It was February when I arrived in Argentina’s outdoor activity capital – Bariloche, for a sport climbing holiday. There are rocky crags all around the town, mountain bike trails in the forests, windsurfing on the lake, hiking around Refugio Frey and the local ski hill Cerro Catedral is a big draw in winter (June – September). While wandering around town, I ate “chori-pan” – the Argentinean version of smokies topped with chimichuri paste – an Argentinean barbecue specialty. Chori-pan was so delicious and such a bargain at a dollar each. After a few stops for supplies I was ready to head back to the camp ground by the lake sleep and then catch tomorrows morning bus 60 kilometers to Valle Encantado.
It was mid morning the next day as I fidgeted in the Valle Encantado bus impatiently, before arriving at a dirt pull out, a bend in the road, across from the colourful Limay River and stunning rock faces. The bus pulled away and I went to investigate the innocuous river, found a nice flat area, set up camp, boiled some water for a mate – a mild herbal stimulant the Argentinean sip on all day long – packed a lunch, the climbing gear and hiked five minutes along the trail through the pine plantation to the visible crags.
There are over 150 established sport routes at Valle Encantado with many nice warm ups on cobbled hueco-featured routes, which remind me of Smith Rock, Oregon. After the first hueco dominated 30 meter warm up 6a, I sat on a cool ledge resting but quickly felt ready to go again. I slipped my shoes on, tied in, and blasted off up a super fluid 28 meter 6b. The third route was the classic arête Carpe Diem – a 35 meter 6c. It was slightly overhanging and demanded some endurance with hard climbing between every three or four bolts. Slowly the pump engorged my forearms.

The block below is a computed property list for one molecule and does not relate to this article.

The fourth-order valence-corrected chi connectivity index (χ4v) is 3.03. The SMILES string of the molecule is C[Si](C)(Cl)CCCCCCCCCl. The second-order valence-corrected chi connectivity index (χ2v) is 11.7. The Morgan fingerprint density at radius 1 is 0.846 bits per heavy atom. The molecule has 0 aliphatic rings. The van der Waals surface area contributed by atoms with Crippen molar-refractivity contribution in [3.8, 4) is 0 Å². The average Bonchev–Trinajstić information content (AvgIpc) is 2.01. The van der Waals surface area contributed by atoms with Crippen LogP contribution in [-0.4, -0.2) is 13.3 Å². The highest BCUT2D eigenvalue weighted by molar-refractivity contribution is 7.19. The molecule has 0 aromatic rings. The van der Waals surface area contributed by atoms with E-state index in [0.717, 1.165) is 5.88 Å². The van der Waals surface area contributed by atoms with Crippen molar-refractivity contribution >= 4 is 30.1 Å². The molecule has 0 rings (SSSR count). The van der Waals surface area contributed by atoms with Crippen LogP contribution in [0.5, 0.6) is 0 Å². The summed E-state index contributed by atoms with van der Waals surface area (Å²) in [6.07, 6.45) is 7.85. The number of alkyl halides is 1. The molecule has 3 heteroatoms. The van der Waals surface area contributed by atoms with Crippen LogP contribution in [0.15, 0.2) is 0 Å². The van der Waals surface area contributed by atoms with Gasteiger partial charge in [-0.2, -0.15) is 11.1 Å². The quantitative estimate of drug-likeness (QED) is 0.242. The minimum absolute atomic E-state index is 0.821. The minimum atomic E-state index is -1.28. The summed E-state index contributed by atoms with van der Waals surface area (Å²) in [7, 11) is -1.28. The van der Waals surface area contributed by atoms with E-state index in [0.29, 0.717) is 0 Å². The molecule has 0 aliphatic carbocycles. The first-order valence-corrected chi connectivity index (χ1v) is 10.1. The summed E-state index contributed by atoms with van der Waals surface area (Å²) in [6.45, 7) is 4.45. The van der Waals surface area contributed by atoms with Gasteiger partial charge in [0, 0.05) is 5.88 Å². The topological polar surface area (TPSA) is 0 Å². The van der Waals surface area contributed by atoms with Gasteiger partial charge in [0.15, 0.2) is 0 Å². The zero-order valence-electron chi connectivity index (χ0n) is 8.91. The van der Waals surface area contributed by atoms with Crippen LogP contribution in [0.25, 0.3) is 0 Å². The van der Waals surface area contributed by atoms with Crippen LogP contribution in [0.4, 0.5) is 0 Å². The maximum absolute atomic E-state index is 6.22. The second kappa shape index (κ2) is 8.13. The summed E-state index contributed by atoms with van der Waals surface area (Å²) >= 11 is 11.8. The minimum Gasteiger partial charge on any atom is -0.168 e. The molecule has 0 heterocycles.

After looking around at many lines I found the steep, well bolted, pocketed Hercules 7c. It was wonderful and after an initial burn on it, I was super amped yet pumped and had lunch of bread and cheese in the shade. I tried Hercules again and made progress up the route but fell, victim of my hands opening against my will . So I cleaned the route and I hiked through the pine plantation to find shade and climb Axel, a divine 6a+. Then I went down to the river for a refreshing cool swim to get the sweat and dust off the body.
I exhausted the day with an attempt on the classic Nayawaliki 7c – a steep overhanging fin with a sinewy tufa, to a crack, to a few tiny crimps and pebbles. I decided to give it another go now that I had figured out the moves and hung the draws. I sat in the cool cave resting and felt ready to go again in twenty minutes but decided to wait a bit longer and sure enough, twenty minutes later the air temps seemed a bit cooler. I slipped my shoes on, tied in, mentally rehearsed the moves, and blasted off with the intent to reach the chains feeling strong. I red pointed it confidently with a fresh smile and was happy with my performance and positive mental state.
The next week passed by in a blur of sun, swimming, climbing, mate, sumptuous food, sleep and socializing. My Spanish got better, my climbing got better, my belly got smaller and skin got browner. Over the ten days at Valle Encantado the routes I did were consistently good – long, bouldery and on solid volcanic rock. There are about 15 different crags to climb and I sampled a route from every one. There were climbers from all over South America and everyone was hospitable and friendly.